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Primary Sources - History: General Research Guide: Find Articles

This guide is for students seeking original records created at the time historical events occurred or well after events in the form of memoirs and oral histories.

Accessing GALILEO

Archives and Primary Resources in GALILEO

For a list of databases that include books, documents, photographs, videos, and other primary sources, view this page:

Web Sites with Primary Sources

Here are several websites of collected primary sources covering many topics of history.

- Avalon Project (World History)

- American Memory (American History) Library of Congress

- Digital History (University of Houston)

- The History Collection (University of Wisconsin)

- History Matters (George Mason University)

- The Lost Museum (City University of New York)

Finding periodicals for your project

Periodicals - magazines, journals, and newspapers - written during the time period under study are excellent primary sources.

Identify useful periodicals for your topic:

  • Check magazine/newspaper directories and bibliographies
  • Skim footnotes in the secondary literature for periodical titles
  • Consult histories of the press or similar works

Search library catalogs for periodical titles to locate print, microfilm or online copies.

For journal holdings in GIL, use the Journals tab on the homepage, or, in Classic GIL, the Exact Journal Title search.

To find individual articles use an index. Or, search a fulltext database that contains your periodical.

Sometimes, historians use newpapers or magazines that don't have an index and aren't available online. In this case, begin by browsing key dates.

GALILEO Databases


  • To find articles from journals, magazines, or newspapers, as well as other materials, use the GALILEO collection of databases.
  • To find information databases in GALILEO specifically helpful for Archives and Primary Resources, select this link.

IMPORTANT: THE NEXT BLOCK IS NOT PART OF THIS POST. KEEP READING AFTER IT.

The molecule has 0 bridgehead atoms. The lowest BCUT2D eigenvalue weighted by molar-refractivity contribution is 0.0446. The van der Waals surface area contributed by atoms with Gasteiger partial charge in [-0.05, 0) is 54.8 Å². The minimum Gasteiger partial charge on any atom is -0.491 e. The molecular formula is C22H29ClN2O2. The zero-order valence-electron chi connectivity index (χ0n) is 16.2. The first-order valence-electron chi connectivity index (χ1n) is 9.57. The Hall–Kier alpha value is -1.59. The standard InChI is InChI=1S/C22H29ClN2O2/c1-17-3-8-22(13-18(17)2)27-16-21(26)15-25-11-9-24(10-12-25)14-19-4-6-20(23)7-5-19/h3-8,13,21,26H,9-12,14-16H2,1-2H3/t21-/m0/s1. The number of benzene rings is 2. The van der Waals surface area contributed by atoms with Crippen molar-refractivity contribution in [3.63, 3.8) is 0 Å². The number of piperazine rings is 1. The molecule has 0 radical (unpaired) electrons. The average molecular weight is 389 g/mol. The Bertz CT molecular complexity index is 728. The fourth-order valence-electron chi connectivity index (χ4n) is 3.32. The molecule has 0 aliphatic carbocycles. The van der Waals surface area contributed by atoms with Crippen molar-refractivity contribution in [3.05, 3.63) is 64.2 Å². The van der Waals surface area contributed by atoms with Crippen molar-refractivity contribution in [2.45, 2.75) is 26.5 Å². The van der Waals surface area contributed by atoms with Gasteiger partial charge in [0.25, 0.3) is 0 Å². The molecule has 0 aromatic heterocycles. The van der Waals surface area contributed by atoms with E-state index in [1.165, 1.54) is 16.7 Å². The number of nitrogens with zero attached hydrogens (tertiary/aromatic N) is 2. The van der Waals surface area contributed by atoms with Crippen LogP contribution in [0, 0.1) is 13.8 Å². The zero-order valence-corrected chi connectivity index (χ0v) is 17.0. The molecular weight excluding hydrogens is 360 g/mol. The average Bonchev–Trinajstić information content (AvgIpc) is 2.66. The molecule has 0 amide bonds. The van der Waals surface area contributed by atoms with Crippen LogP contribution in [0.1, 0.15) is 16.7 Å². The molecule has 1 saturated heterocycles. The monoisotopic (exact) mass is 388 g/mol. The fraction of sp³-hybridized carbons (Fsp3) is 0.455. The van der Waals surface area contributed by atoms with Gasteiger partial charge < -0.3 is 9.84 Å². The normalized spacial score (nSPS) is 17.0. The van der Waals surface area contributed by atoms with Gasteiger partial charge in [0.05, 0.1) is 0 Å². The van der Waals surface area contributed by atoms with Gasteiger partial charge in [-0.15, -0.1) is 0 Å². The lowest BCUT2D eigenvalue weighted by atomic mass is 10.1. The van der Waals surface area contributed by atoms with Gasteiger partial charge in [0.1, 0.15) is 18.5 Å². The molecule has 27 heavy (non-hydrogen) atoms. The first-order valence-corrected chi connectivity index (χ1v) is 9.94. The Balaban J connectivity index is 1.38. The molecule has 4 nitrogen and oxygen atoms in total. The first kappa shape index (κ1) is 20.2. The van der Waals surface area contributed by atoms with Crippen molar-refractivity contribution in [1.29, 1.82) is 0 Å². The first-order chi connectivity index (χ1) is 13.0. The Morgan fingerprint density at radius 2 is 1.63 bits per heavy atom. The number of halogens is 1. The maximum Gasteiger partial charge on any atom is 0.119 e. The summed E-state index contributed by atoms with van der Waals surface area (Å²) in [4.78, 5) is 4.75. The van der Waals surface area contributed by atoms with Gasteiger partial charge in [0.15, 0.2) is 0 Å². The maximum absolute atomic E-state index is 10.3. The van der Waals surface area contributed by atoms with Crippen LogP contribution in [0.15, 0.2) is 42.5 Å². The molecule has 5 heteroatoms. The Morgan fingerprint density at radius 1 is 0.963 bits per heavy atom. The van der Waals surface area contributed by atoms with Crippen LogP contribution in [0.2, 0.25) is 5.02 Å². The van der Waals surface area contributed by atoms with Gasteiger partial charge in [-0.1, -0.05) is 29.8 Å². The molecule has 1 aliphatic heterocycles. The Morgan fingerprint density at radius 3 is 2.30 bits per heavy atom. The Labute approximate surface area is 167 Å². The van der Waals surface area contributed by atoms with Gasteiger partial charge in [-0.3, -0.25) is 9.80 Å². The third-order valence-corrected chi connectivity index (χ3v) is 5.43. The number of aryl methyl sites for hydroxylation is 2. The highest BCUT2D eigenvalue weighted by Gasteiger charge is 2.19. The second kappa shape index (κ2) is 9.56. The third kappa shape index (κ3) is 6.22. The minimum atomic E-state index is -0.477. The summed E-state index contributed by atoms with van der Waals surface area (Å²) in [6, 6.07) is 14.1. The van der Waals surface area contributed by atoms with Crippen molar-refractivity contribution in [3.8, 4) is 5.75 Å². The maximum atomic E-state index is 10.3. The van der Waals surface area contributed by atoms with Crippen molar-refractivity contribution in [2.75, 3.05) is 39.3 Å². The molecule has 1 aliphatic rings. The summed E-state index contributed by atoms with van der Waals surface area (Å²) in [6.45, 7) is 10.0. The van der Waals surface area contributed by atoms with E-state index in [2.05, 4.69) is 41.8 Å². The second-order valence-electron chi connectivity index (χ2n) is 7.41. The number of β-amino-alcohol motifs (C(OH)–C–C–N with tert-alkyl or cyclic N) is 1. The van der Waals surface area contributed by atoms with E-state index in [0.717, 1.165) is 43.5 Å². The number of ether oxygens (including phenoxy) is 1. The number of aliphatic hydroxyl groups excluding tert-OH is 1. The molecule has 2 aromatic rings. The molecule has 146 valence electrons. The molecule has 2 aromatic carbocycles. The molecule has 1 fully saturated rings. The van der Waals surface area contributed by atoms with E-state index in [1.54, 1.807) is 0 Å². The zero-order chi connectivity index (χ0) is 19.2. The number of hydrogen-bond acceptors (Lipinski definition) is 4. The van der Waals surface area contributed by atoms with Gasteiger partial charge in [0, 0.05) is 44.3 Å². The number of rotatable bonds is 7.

• To view video tutorials for selected GALILEO databases. select this link.

Try these databases, accessible through GALILEO!

Please note the descriptions of each collection.

Questions? Ask a Librarian!

Frequently Asked Questions

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GALILEO Discovery Search

Discovering What’s New in GALILEO

Searching is easy with Google.  Searching is relevant and reliable with GALILEO databases, yet often requires determining the particular subject databases to locate the relevant results. Now in many cases, you may not need to choose between easy AND smart.

GALILEO’s new Discovery Service is easy, relevant, and reliable for many searches. In many cases, basic searches achieve meaningful results. GALILEO provides tools to manage research, such as a personal folder and facets for drilling down to the most useful articles.

When you are off campus, you will need the GALILEO password, and in some cases your username and password for iCollege, in order to access these GALILEO links.

DISCOVER tool handout

The DISCOVER tool is that big search box on the GALILEO homepage. Use it to search many (but not all) GALILEO databases, e-book collections, and the GIL-Find@ GPC catalog.